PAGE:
A new film from Fuji? As puzzling as this might sound given the company’s penchant for discontinuing film stocks recently, it is an easy question to answer: Fuji Super HR-20 Microfilm Negative is not new but may be new to many film photographers.
As the name suggests, Fuji Super HR-20 Microfilm Negative is a negative microfilm designed for image and general data archival (yes, that’s still a thing and is growing). It has a life expectancy of a minimum of 500 years (500-LE).
Being a microfilm, it offers some quite interesting properties: almost non-existent grain, immense resolving power, a very high D-max and a steep gradation that goes along with pretty high contrast.
In all honesty, my experiments with weird films are usually ok. They are not often total failures but are not exceptional in most instances either. They all have one thing in common; they’re somewhat pricey to execute in most cases. Chemical photography, in general is not the cheapest endeavour one might find joy in.
My experiment with this microfilm was different: It blew me away.
After my first successful developing-run, the moment I opened my Patterson Tank and saw the negatives, I was stunned. A film this cheap could deliver results this magnificent? Indeed, it could, and it will deliver those results in the future because it is still in production and readily available.
Never have I seen negatives with less grain, more sharpness and detail than those Fuji Super HR-20 delivered to me at an approximate price tag of €0.55 for a 135 roll of 36 exposures.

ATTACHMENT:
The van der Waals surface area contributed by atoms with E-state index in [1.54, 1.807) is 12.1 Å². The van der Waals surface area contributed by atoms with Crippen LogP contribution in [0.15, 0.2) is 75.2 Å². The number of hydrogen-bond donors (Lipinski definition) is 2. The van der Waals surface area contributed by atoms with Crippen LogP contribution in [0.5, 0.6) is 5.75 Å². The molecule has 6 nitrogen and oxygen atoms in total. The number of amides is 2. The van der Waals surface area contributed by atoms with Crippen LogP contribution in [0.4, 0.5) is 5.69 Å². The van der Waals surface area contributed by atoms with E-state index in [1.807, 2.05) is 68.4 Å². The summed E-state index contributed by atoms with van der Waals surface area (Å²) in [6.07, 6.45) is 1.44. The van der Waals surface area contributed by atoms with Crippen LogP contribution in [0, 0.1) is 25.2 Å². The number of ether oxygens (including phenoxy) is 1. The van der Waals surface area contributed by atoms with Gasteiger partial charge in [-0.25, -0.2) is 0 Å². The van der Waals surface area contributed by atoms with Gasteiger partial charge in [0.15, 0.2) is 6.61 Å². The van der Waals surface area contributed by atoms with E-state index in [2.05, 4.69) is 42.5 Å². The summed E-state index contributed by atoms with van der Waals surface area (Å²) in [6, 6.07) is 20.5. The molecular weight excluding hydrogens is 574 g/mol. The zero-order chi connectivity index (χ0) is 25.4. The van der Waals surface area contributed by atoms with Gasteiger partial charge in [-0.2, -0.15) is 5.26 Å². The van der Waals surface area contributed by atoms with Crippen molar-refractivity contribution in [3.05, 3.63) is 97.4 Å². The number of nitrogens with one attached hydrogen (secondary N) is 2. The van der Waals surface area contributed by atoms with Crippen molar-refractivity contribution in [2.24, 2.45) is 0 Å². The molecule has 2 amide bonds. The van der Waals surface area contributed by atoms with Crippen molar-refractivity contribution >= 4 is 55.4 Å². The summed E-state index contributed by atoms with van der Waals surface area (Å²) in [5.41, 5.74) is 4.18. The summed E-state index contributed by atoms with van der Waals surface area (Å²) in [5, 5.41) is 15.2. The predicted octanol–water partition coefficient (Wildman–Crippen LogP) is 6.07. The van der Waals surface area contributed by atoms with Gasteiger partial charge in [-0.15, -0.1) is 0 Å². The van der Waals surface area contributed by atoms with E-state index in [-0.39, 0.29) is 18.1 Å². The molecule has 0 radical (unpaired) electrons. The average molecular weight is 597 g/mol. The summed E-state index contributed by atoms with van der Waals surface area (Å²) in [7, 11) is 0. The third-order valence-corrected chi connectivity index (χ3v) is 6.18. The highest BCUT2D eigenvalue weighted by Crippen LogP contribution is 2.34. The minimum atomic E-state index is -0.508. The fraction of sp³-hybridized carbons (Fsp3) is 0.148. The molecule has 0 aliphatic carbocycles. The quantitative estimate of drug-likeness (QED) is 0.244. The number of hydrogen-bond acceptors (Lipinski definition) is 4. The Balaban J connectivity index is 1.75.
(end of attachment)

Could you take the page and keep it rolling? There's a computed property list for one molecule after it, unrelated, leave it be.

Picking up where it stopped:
Interested? I suggest you continue reading. Here’s what I cover:
Table of contents
Part 1: Purchase
When I first thought about doing still photography on this microfilm I had to first answer the question of where to get it in reasonable quantities since it usually is only shipped in cases of ten or more boxes of 100ft, 400ft or 1000ft reels.
The solution to this problem was a UK-based company named Genus.
After a few phone calls about two months ago, I spoke with a friendly man named Klaus who is the Genus Rep for Germany and Austria. Following a short conversation, the company sent me a 100ft roll of Fuji Super HR-20 for the regular price of €16.50 to try my wicked idea.
Part 2: Preparation
The film is not perforated, so you have basically three options:
- Use a camera like the EOS 10, the original EOS-1 of something else, that you know can shoot unperforated film.
- Use 35mm adapters for your medium format camera.
- Perforate the film yourself (the most complex option).
Assuming you don’t have easy access to a Canon EOS-1 or wish to shoot the film in a medium format camera, how would you go about perforating it?
After a fair bit of research, I stumbled upon a device named the Catazzo Dry Film Press. This nifty little machine is basically a 35mm motion picture splicing device, which uses clear tape to join two strips of 35mm film together. After being glued together, the film strips or rather, the tape, is then perforated by a punching device in the press.
I don’t need to slice and splice film but I do need to perforate it.
As you can probably make out from the first image above, the press punches exactly 6 perforations on either side into the film, so perforating a 36-exposure roll of film with this method is rather tedious and slow but at the end of the day, it does get the job done.
If you find a good deal online you can get a used one in good condition for as low as €50, but more often the devices are sold for up to €200.
Remember option 1 above? If you happen to own a Canon EOS-1 (I have the 1 HS but I’m not 100% sure about the 1V or 1N) you’ll just have to perforate the leader and can leave the rest of the film unperforated. Although a little bit noisy and wiggly, the EOS-1 HS seems to handle unperforated film acceptably.